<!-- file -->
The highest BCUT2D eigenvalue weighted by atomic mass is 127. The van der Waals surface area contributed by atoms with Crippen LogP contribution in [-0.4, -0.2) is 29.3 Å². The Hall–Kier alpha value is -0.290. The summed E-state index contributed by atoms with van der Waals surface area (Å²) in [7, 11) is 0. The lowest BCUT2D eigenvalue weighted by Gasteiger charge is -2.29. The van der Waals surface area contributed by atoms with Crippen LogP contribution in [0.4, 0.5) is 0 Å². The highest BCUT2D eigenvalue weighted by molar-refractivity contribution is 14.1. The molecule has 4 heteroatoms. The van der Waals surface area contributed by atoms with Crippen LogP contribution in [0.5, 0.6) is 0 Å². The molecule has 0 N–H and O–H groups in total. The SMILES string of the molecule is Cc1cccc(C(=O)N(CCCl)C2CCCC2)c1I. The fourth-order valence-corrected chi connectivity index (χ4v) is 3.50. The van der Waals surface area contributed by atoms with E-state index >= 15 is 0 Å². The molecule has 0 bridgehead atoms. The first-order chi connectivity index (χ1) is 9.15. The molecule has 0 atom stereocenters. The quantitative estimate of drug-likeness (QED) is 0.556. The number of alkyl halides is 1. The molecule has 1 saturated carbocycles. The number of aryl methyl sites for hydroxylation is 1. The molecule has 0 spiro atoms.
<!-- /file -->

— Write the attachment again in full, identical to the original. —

The highest BCUT2D eigenvalue weighted by atomic mass is 127. The van der Waals surface area contributed by atoms with Crippen LogP contribution in [-0.4, -0.2) is 29.3 Å². The Hall–Kier alpha value is -0.290. The summed E-state index contributed by atoms with van der Waals surface area (Å²) in [7, 11) is 0. The lowest BCUT2D eigenvalue weighted by Gasteiger charge is -2.29. The van der Waals surface area contributed by atoms with Crippen LogP contribution in [0.4, 0.5) is 0 Å². The highest BCUT2D eigenvalue weighted by molar-refractivity contribution is 14.1. The molecule has 4 heteroatoms. The van der Waals surface area contributed by atoms with Crippen LogP contribution in [0.5, 0.6) is 0 Å². The molecule has 0 N–H and O–H groups in total. The SMILES string of the molecule is Cc1cccc(C(=O)N(CCCl)C2CCCC2)c1I. The fourth-order valence-corrected chi connectivity index (χ4v) is 3.50. The van der Waals surface area contributed by atoms with E-state index >= 15 is 0 Å². The molecule has 0 bridgehead atoms. The first-order chi connectivity index (χ1) is 9.15. The molecule has 0 atom stereocenters. The quantitative estimate of drug-likeness (QED) is 0.556. The number of alkyl halides is 1. The molecule has 1 saturated carbocycles. The number of aryl methyl sites for hydroxylation is 1. The molecule has 0 spiro atoms.